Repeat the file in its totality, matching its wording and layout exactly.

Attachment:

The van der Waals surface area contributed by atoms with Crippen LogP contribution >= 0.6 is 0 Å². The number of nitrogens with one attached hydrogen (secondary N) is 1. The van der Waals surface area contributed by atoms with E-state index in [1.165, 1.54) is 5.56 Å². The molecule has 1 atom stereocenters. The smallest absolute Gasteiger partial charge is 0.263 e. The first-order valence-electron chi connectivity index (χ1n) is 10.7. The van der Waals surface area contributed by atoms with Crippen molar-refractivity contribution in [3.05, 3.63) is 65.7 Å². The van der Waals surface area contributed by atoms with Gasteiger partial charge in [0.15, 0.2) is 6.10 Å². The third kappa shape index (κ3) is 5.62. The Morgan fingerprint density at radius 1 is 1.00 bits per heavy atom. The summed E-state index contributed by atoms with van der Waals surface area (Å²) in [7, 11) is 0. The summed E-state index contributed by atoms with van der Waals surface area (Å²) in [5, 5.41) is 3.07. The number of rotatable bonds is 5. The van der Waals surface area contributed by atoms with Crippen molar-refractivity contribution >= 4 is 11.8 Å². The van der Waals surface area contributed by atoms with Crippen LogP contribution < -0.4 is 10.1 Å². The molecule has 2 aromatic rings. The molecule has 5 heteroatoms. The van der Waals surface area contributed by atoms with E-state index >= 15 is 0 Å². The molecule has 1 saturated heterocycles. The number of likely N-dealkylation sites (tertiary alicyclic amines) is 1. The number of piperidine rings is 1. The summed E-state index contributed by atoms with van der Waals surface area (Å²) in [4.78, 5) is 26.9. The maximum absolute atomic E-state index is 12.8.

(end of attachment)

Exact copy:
The van der Waals surface area contributed by atoms with Crippen LogP contribution >= 0.6 is 0 Å². The number of nitrogens with one attached hydrogen (secondary N) is 1. The van der Waals surface area contributed by atoms with E-state index in [1.165, 1.54) is 5.56 Å². The molecule has 1 atom stereocenters. The smallest absolute Gasteiger partial charge is 0.263 e. The first-order valence-electron chi connectivity index (χ1n) is 10.7. The van der Waals surface area contributed by atoms with Crippen molar-refractivity contribution in [3.05, 3.63) is 65.7 Å². The van der Waals surface area contributed by atoms with Gasteiger partial charge in [0.15, 0.2) is 6.10 Å². The third kappa shape index (κ3) is 5.62. The Morgan fingerprint density at radius 1 is 1.00 bits per heavy atom. The summed E-state index contributed by atoms with van der Waals surface area (Å²) in [7, 11) is 0. The summed E-state index contributed by atoms with van der Waals surface area (Å²) in [5, 5.41) is 3.07. The number of rotatable bonds is 5. The van der Waals surface area contributed by atoms with Crippen molar-refractivity contribution >= 4 is 11.8 Å². The van der Waals surface area contributed by atoms with Crippen LogP contribution < -0.4 is 10.1 Å². The molecule has 2 aromatic rings. The molecule has 5 heteroatoms. The van der Waals surface area contributed by atoms with E-state index >= 15 is 0 Å². The molecule has 1 saturated heterocycles. The number of likely N-dealkylation sites (tertiary alicyclic amines) is 1. The number of piperidine rings is 1. The summed E-state index contributed by atoms with van der Waals surface area (Å²) in [4.78, 5) is 26.9. The maximum absolute atomic E-state index is 12.8.